The lead investigator into the suspicious death of Argentine federal prosecutor Alberto Nisman announced this week that the deceased prosecutor had drafted warrants for the arrest of President Cristina Fernández de Kirchner and Foreign Minister Héctor Timerman before his death. Five days after accusing the president, foreign minister, and other politicians of covering up Iran’s involvement in the 1994 terrorist attack in Buenos Aires, Nisman was found dead of a gunshot wound in his apartment. President Kirchner claims Nisman was murdered by rogue operatives within Argentina’s intelligence agency, the Secretaria de Intelligencia (SI).
On July 18, 1994, a suicide bomber drove a van loaded with explosives into the Argentine Israelite Mutual Association building in Buenos Aires and killed 85 people. Five suspects, including four police officers, were originally charged with the bombing but were acquitted in 2004 due to lack of evidence. A year later, the federal judge in charge of the case, Judge Juan José Galeano, was impeached for serious irregularities and his mishandling of the investigation. On October 25, 2006, Nisman formally accused the Iranian government of orchestrating the bombing and using Hezbollah to carry out the attack.
In 2008, Nisman requested the detention of former President Carlos Menem and Judge Galeano for their involvement in covering up evidence related to the bombing. On January 14, Nisman filed a 289-page criminal complaint against President Kirchner, Foreign Minister Timerman, and several prominent politicians accusing them of covering up Iran’s involvement in the 1994 bombing. Five days later, Nisman was found dead of a gunshot wound. On the day his body was found, Nisman had been scheduled to appear before congress to brief legislators on his evidence against the president.
On January 19, Nisman was found in a pool of blood with a single bullet to the head. At the time of his death, Nisman was supposed to be under the protection of a 10-man security detail. Friends and relatives claim Nisman had exhibited no signs of depression and was eager to present his evidence before congress. Although a .22-caliber pistol was found near his body, Nisman did not leave behind a suicide note and his hands did not have any gunshot residue on them.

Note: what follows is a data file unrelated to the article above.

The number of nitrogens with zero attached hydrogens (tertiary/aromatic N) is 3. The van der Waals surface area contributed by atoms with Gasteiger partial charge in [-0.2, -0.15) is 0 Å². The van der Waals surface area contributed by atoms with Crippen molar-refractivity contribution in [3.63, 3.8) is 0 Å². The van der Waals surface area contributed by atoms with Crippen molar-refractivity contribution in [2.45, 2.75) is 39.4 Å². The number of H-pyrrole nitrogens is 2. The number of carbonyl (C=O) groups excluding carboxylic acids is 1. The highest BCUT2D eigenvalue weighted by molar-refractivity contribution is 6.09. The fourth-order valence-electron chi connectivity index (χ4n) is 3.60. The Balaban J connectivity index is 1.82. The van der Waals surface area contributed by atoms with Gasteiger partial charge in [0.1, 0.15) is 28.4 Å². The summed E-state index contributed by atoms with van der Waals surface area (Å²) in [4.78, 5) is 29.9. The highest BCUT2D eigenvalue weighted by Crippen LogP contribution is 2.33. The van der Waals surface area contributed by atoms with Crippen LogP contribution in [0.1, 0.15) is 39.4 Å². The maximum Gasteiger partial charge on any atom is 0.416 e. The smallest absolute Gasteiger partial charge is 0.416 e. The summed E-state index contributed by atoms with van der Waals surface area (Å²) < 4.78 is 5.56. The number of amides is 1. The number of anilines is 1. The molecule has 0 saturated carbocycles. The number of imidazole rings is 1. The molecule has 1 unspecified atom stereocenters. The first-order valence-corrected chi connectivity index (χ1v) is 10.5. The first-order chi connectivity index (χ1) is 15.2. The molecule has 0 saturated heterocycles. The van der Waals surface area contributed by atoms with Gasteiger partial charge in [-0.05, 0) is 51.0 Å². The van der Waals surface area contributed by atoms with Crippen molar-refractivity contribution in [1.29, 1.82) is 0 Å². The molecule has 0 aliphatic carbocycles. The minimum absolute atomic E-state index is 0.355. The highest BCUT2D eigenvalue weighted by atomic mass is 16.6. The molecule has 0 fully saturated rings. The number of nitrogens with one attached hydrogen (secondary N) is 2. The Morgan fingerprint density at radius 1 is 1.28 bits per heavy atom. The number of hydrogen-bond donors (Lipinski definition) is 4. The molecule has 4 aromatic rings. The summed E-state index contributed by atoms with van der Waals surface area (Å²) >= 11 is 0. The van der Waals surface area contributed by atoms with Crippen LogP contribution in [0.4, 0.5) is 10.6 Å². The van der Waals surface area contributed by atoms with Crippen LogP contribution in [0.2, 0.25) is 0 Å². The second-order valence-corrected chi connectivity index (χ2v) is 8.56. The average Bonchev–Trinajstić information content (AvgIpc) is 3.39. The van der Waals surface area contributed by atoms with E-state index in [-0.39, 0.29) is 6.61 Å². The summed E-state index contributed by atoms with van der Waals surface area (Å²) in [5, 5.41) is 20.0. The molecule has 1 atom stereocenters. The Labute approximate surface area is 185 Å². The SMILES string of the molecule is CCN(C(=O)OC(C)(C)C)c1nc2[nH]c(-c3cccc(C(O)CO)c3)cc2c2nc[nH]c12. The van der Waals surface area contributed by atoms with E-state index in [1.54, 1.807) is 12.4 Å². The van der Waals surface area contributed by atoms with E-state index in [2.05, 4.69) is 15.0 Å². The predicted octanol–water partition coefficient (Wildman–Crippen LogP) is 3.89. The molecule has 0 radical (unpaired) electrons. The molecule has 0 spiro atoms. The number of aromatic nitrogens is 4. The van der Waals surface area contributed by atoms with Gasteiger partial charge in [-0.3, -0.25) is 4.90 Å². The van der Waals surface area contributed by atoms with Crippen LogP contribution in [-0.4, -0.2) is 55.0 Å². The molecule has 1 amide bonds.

Viviana Fein, the lead investigator in the case, charged Nisman’s aide with providing a firearm to somebody not licensed to use it. Nisman’s aide, Diego Lagomarsino, asserts that Nisman had asked for the gun because former SI Director of Operations Antonio Stiusso had warned Nisman that his life was in danger.
President Kirchner fired Stiusso in December after she discovered the spymaster had been working with Nisman to build the case against her. Tensions between Stiusso and Kirchner built as members of a special operations unit of the Buenos Aires police shot one of Stiusso’s top counterintelligence agents to death in October. Obtaining intercepted calls and text messages from Kirchner’s close political allies, Stiusso worked with Nisman by providing evidence of the president covering up Iran’s involvement in the 1994 bombing in exchange for Iranian oil.
After firing Stiusso in December, the president assigned a trusted former chief of staff as SI’s new director. But after Nisman’s death, Kirchner announced plans last week to introduce a bill to congress that would dissolve SI and replace it with a new federal intelligence agency with reduced surveillance powers. Denying the allegations against her, Kirchner believes Stiusso provided misleading information to Nisman in order to steer his investigation. In a statement, Kirchner claimed that Nisman had been killed to humiliate her government and intensify the claims against her.
Less than a month after Nisman’s death, Fein still has not determined whether Nisman was murdered or committed suicide. While searching his apartment for clues, investigators found a 26-page draft requesting the arrests of President Kirchner and Foreign Minister Timerman in the garbage. The draft accused them of being authors of an aggravated cover-up and obstruction of justice regarding the Iranians involved in the 1994 terrorist attack.
Instead of filing the arrest warrant along with his 289-page criminal complaint, Nisman asked to freeze Kirchner’s assets and have her face questioning before a federal judge. Nisman is believed to have discarded the arrest warrant because Kirchner and Timerman have immunity as members of the executive branch. Kirchner can only be arrested after a lengthy impeachment process.
After initially denying the existence of the drafted arrest warrant, Fein backtracked on Tuesday admitting that the document does exist. While refuting claims that Kirchner’s administration is placing pressure on her office, Fein announced that she plans to take a vacation from Feb. 18 to March 5, even though she still has not ruled Nisman’s death a homicide or suicide.
Although Nisman spent nearly a decade investigating the 1994 bombing, two judges have refused to take the case put forward by Nisman’s criminal complaint. Judge Ariel Lijo recused himself from the case last week, and Judge Daniel Rafecas turned down hearing the case. A federal chamber is expected to decide who will take the case.
The 1994 terrorist attack followed the earlier bombing of the Israeli embassy in Buenos Aires on March 17, 1992. Twenty-nine people were killed and 242 wounded. No one has been convicted of either bombing.
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